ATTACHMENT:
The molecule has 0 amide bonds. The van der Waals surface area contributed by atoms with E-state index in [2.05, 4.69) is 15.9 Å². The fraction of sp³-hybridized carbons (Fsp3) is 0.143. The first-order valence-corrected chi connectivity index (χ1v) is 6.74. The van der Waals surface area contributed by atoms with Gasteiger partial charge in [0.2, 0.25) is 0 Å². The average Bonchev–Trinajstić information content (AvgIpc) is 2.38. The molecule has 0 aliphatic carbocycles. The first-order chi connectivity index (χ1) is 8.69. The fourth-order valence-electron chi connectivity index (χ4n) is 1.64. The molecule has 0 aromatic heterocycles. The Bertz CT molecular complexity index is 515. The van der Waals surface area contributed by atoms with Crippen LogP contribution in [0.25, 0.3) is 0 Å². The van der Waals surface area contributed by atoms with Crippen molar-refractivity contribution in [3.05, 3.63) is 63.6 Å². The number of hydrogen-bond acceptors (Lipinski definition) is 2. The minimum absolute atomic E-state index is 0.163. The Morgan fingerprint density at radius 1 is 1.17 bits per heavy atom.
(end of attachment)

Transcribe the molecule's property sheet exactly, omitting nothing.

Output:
The molecule has 0 amide bonds. The van der Waals surface area contributed by atoms with E-state index in [2.05, 4.69) is 15.9 Å². The fraction of sp³-hybridized carbons (Fsp3) is 0.143. The first-order valence-corrected chi connectivity index (χ1v) is 6.74. The van der Waals surface area contributed by atoms with Gasteiger partial charge in [0.2, 0.25) is 0 Å². The average Bonchev–Trinajstić information content (AvgIpc) is 2.38. The molecule has 0 aliphatic carbocycles. The first-order chi connectivity index (χ1) is 8.69. The fourth-order valence-electron chi connectivity index (χ4n) is 1.64. The molecule has 0 aromatic heterocycles. The Bertz CT molecular complexity index is 515. The van der Waals surface area contributed by atoms with Crippen LogP contribution in [0.25, 0.3) is 0 Å². The van der Waals surface area contributed by atoms with Crippen molar-refractivity contribution in [3.05, 3.63) is 63.6 Å². The number of hydrogen-bond acceptors (Lipinski definition) is 2. The minimum absolute atomic E-state index is 0.163. The Morgan fingerprint density at radius 1 is 1.17 bits per heavy atom.